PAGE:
Country artist Neal McCoy's appeal comes across clearest on stage. He's a fantastic live performer and all-around entertainer, making new albums an excuse to catch his show when he comes back to town. That's not to downplay the quality of his mid-'90s output, as that batch of noteworthy singles and music videos first pointed country fans to his live performances. From greatest hits like "They're Playin' Our Song," "If You Can't Be Good At It," "Love Happens Like That," "The Life of the Party," "That's Life," "Hillbilly Rap," "The Last of a Dying Breed," and "Where Forever Begins," it was really hard to round up McCoy's songs and limit them to a list of 10 highlights.
Born Hubert Neal McGaughey Jr., the Jacksonville, Texas native won an opening spot on a Charley Pride tour in a 1981 talent contest. Fans finally took notice in the '90s because of his Atlantic Records output. Since then, chart success has been limited, aside from the light-hearted 2005 hit "Billy's Got His Beer Goggles On," but country music fans have stuck with McCoy -- a consistent performer and proud American.
He got attention, both positive and negative, recently for the anti-NFL, pro-national anthem song "Take a Knee My Ass" and his daily social media posting of the pledge of allegiance. Hopefully, that brought more eyes to McCoy's live show and more ears to these 10 songs.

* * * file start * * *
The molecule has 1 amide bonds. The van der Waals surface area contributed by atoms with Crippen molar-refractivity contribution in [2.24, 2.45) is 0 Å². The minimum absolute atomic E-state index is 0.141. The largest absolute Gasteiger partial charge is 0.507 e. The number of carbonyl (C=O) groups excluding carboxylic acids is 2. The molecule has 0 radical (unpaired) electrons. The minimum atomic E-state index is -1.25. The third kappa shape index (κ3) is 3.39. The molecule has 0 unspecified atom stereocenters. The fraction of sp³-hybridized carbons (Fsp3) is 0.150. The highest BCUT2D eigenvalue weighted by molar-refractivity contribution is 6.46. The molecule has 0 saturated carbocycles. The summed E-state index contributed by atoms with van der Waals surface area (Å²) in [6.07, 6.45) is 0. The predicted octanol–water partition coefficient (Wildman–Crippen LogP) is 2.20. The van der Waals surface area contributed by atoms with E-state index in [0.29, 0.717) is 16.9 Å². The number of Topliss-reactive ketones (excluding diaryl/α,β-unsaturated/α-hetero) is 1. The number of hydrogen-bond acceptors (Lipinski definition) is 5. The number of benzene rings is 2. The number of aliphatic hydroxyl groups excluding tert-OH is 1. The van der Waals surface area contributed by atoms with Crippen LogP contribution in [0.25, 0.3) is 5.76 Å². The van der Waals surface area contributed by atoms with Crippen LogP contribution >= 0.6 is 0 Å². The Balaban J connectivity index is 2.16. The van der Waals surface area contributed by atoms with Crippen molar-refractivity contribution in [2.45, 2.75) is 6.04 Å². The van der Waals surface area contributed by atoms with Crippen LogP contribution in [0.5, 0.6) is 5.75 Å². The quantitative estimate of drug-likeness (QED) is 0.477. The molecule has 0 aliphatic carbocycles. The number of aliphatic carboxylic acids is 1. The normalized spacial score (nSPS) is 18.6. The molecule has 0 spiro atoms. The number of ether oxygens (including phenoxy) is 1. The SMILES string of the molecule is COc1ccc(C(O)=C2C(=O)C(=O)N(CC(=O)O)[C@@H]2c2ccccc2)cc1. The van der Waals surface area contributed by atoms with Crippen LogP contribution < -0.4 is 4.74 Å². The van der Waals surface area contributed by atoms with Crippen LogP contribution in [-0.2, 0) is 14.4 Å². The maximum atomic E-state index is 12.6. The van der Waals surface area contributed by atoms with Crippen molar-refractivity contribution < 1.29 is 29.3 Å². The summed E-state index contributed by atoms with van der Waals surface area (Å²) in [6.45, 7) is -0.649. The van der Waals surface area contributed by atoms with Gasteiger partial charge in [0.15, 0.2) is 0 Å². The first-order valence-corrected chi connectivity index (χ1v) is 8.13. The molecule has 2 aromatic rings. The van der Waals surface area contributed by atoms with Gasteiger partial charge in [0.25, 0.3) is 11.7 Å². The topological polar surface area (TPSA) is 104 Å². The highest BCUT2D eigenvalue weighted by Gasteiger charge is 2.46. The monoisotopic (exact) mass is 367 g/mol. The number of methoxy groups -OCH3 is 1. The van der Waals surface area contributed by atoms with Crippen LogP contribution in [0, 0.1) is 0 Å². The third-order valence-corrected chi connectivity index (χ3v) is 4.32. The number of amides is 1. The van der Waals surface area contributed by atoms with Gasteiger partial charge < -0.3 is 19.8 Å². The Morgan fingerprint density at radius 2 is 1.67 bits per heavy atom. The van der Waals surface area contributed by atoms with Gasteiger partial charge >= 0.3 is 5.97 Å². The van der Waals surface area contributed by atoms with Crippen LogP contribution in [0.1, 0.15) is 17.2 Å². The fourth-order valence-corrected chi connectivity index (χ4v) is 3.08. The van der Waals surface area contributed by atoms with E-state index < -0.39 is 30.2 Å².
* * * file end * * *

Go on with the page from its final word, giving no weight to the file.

10. "You Gotta Love That"
His faster-driving material, the type you want to play at full-blast on road trips, makes McCoy a potent song interpreter and one heck of a live performer. PARTY ON!
9. "If I Was a Drinkin' Man"
While a lot of country songs are about drinking to forget, McCoy met someone who'd made remembering the tough times worthwhile.
8. "Going, Going, Gone"
This is the more subdued Bryan White tune, not the raucous George Strait song. McCoy has the chops to handle either, when you consider this performance along with some of his more upbeat material.
7. "Then You Can Tell Me Goodbye"
McCoy's a talented song interpreter beyond country songs, as heard on this reimagining of a John D. Loudermilk-penned doo-wop classic. It's the best country version of a song once recorded by the legendary Eddy Arnold.
6. "Now I Pray For Rain"
Pop-accessible country songs that rely on traditional-sounding vocal harmonies and instrumentation rarely sounded better.
5. "For a Change"
Intentional or not, this song about long-awaited life changes applies to McCoy's delay in cracking the country charts' glass ceiling.
4. "The City Put the Country Back in Me"
This one hits home for anyone raised in a rural area who couldn't wait to ditch the countryside for the big city, only to find out that you're more old-fashioned than you'd realized.
3. "The Shake"
This is either about a particular dance move or butts in general. Either way, it's one of those fiery, fiddle-driven line dance tunes that makes '90s country fun.
2. "No Doubt About It"
The title track off McCoy's career-breaking album became the first of consecutive number-one Billboard singles. It simply and sweetly says that the narrator and his woman belong together like biscuits and gravy -- no doubt about it!
The 1994 single that helped make McCoy a household name is this fun, clap-along song about appreciating the little things in a loving relationship.